Changes in weather patterns pose a threat to the serviceability and long-term performance of roads, and porous asphalt (PA) roads are particularly sensitive to the freezing-thawing (FT) phenomenon. The main objective of this research is to assess the impact of climate change, particularly freezing and thawing cycles, on PA. Climate models predict changes in air temperature, not pavement temperature. To predict the climate change impact on pavements performance, this requires first establishing a relationship between air and road temperature and a correlation between pavement performance and FT cycles. This project focuses on the Netherlands, where PA pavement use has become mandatory, and recent severe winters have increased the discussion about the cold weather performance of porous asphalt and the potential challenges of changing winter weather patterns. When considering long-term changes in climate, the cost impacts of freeze-thaw on PA pavement are predicted to vary regionally and in most areas reach a point in the middle of the century when a reactive wait-and-see approach is more advantageous than proactive adaptation. Further research is suggested to refine the relationship between observed damage and freeze-thaw impacts on PA pavement.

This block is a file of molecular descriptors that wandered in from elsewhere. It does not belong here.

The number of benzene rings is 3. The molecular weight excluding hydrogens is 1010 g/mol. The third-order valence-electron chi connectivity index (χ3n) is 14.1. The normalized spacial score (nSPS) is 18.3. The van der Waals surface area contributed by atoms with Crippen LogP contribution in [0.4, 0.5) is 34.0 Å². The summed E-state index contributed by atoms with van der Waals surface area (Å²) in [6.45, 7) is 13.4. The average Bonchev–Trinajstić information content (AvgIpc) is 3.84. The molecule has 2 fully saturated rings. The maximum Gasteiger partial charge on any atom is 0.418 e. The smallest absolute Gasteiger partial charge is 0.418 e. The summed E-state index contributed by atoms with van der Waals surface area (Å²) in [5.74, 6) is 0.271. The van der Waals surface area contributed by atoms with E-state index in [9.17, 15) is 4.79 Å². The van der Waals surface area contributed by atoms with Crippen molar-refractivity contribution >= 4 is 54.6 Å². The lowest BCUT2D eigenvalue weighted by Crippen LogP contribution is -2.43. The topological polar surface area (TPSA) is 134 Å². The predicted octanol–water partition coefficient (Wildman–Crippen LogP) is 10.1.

|Journal||Journal of Infrastructure Systems|
|Publication status||Published - 1 Sept 2020|
- Climate change
- Porous asphalt